2021 Space Tourism Predictions Hero
Space Tourism

4 Inspiring Space Tourism Predictions for 2021

In early 2017, one of the first posts I wrote for Space Tourism Guide was a post of space tourism predictions for the coming year. Back then, I predicted we’d see manned test flights, falling prices, and more interest in space tourism-related activities on earth.

Unfortunately, it has taken a long time for these predictions to come to pass! In the past three years, the space tourism industry has developed – but each year has been a step on a long journey. Again this year, I’m making predictions for the space tourism and astrotourism industries; I also want to recap my 2020 space tourism predictions to see how accurate I was.

Here are four space tourism predictions for 2021, showing how far the industry has come – and hopefully how far we’ll go this year.

2020 Space Tourism Predictions Recap

2019 Space Tourism Predictions - Land Rover MENA via Flickr
Photo credit: Land Rover MENA via Flickr

Before launching into new predictions for this year, it’s only fair to look at the ones I made last year… And how accurate my predictions were.

  • Interest in Astrotourism Will Continue to Grow

    While I didn’t predict how this would come to pass, the rise of stargazing as a COVID-safe activity has certainly been a benefit for astrotourism as an industry.
  • Rocket Tourism Will See Record Numbers

    There were 97 successful launches in 2019 (102 total launches), and 102 successful launches in 2020 (112 total launches). While I don’t have numbers on launch attendance, I think it’s safe to say that people are increasingly interested in rocket launches and even test launches. One great example is the SpaceX Starship chronicles currently happening in Boca Chica.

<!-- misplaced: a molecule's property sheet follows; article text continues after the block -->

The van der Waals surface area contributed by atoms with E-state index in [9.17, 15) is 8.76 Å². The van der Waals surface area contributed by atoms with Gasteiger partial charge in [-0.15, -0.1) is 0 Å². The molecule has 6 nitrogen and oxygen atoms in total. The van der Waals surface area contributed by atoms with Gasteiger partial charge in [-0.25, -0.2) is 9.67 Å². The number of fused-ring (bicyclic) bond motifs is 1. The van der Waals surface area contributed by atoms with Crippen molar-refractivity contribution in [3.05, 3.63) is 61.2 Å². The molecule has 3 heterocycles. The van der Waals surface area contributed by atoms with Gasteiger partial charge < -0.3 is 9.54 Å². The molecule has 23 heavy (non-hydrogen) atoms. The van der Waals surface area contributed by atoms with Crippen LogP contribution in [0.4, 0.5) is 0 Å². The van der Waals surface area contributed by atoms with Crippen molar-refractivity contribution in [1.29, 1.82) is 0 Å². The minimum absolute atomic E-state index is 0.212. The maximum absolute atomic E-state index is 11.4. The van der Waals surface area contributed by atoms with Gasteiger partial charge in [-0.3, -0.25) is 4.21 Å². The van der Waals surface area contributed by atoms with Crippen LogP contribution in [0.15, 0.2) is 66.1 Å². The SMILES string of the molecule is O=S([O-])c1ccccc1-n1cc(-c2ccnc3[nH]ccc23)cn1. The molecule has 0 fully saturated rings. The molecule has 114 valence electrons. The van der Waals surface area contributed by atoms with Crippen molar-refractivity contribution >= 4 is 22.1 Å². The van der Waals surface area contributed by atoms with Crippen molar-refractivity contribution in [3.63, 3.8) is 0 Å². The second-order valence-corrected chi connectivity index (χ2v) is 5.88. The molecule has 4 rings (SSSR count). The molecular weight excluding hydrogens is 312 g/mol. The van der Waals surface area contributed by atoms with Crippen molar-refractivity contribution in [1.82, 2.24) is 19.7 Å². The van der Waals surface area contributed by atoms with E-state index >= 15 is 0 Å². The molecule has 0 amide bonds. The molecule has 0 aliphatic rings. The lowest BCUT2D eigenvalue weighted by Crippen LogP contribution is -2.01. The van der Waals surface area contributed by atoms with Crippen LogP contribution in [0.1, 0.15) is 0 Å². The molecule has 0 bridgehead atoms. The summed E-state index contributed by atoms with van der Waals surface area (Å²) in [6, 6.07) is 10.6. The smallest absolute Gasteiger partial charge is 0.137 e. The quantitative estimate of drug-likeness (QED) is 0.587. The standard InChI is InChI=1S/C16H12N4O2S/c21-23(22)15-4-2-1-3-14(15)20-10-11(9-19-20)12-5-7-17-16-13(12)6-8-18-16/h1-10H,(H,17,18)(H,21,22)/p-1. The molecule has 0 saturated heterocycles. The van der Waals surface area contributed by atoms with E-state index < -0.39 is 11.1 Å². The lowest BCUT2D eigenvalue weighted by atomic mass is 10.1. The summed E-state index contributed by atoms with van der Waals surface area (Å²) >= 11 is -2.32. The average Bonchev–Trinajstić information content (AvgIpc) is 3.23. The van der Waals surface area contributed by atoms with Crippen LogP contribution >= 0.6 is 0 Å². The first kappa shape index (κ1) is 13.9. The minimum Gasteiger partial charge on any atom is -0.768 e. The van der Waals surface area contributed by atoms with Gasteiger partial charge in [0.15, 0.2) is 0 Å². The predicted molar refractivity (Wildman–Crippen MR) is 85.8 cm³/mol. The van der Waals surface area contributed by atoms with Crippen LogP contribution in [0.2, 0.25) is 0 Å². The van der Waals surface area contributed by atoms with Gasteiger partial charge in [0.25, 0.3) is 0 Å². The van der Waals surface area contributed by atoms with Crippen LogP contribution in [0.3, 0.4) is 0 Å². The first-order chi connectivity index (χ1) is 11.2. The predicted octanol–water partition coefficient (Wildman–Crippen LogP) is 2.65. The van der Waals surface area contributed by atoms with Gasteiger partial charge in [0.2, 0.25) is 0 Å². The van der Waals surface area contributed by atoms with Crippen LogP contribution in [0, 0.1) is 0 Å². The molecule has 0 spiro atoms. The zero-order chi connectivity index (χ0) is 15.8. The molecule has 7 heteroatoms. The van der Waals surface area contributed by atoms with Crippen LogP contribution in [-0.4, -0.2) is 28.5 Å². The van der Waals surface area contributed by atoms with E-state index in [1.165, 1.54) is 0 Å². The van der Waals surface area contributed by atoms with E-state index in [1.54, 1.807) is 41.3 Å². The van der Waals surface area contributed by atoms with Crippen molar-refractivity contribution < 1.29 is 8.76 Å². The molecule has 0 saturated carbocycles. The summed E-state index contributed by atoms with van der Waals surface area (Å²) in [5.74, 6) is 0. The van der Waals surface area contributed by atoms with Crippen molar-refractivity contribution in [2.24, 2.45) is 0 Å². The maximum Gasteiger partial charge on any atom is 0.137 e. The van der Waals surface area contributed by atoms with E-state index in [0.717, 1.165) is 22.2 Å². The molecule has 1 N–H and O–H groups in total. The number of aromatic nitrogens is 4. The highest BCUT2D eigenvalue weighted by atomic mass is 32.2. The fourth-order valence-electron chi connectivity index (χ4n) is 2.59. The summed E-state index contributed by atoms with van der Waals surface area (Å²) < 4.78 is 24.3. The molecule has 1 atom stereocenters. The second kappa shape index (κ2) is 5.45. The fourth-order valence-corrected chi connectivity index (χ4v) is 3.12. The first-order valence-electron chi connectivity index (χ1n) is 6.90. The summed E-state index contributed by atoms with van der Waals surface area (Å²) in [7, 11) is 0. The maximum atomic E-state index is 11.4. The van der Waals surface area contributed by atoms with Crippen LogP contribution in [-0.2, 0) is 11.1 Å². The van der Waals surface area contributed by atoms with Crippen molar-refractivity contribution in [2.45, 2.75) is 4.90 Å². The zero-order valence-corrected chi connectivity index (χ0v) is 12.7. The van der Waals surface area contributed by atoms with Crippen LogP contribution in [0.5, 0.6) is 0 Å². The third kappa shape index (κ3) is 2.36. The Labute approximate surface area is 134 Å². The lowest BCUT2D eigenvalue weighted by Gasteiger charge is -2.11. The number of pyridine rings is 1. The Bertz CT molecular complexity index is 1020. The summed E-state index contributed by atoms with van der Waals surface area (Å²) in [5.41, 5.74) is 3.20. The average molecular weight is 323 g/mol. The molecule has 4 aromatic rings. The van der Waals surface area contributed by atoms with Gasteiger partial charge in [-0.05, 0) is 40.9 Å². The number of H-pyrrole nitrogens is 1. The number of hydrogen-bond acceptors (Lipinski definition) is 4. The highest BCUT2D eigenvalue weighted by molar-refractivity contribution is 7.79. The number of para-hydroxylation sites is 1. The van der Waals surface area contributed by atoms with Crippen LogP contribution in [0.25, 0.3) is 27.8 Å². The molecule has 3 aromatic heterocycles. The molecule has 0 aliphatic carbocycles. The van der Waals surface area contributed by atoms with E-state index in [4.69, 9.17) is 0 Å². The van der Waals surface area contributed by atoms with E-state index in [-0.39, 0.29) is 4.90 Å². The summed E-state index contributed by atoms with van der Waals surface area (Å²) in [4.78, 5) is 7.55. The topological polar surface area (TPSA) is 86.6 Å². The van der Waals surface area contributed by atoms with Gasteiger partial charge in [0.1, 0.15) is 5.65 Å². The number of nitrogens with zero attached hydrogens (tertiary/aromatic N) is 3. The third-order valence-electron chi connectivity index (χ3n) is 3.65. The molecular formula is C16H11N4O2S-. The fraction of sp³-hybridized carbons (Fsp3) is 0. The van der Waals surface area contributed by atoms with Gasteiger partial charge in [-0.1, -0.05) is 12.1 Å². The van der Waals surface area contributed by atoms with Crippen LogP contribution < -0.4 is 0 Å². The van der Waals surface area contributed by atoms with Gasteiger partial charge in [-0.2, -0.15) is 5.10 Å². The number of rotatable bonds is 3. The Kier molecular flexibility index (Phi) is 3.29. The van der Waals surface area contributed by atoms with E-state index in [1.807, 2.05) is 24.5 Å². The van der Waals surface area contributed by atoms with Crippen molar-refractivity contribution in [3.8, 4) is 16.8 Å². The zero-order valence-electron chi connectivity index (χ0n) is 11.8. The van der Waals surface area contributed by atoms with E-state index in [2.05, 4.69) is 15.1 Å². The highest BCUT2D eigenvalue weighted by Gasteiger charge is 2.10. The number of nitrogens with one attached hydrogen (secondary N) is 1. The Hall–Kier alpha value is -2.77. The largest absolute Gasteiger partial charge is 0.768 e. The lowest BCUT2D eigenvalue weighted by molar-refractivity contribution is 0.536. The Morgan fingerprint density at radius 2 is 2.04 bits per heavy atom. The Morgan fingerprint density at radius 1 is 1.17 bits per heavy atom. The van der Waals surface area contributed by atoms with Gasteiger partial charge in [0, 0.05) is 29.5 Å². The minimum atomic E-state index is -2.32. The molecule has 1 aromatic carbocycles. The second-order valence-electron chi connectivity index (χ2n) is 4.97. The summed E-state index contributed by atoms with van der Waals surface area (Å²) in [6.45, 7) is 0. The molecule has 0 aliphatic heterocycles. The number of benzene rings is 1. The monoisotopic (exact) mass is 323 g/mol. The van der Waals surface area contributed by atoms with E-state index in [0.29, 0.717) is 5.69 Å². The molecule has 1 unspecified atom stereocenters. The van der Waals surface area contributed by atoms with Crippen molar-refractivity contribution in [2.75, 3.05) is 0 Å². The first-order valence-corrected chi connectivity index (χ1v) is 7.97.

• 25 New Dark Sky Places Certified by IDA

    As of writing, the IDA certified 20 new dark sky places in 2020. That’s not as many as I predicted. But it’s certainly an impressive number of new places where the night sky is revered and protected.
  • Off-Beat Aurora Destinations Take Center Stage

    I had originally intended to look at my year-over-year traffic for off-beat aurora destinations like Finland, Tasmania, Scotland, Greenland, and Russia as evidence of this goal. They’re all down, as I’d expect given the year we had, so it’s hard to know if this is true or not!
  • Can We Go to Space Already?

    This has been one of my long-standing predictions since I started writing these in 2017; this year was again a disappointment in terms of actually seeing space tourism happen.

I was definitely off on some of my predictions… But that’s the fun of making them and seeing how close we get. One of these years we’ll finally get space tourism for sure – will it be 2021?!

Space Tourism Predictions for 2021

Now that we’ve reviewed my space tourism predictions from last year, it’s time to discuss my space tourism predictions for 2021. Let me know in the comments which ones you think will be accurate.

This year, I’ve also been a bit more specific in defining how I’ll measure the success or failure of each prediction. This will help show how accurate I am in my predictions.

1. This is The Year… Right?

Virgin Galactic Makes Space for Second Time in Ten Weeks with Three On Board
Photo © Virgin Galactic, 2019

Okay surely 2021 will be the year we see paying customers fly to space. Virgin Galactic continues to make strides in their final round of test flights, and we all know Richard Branson is chomping at the bit for his flight.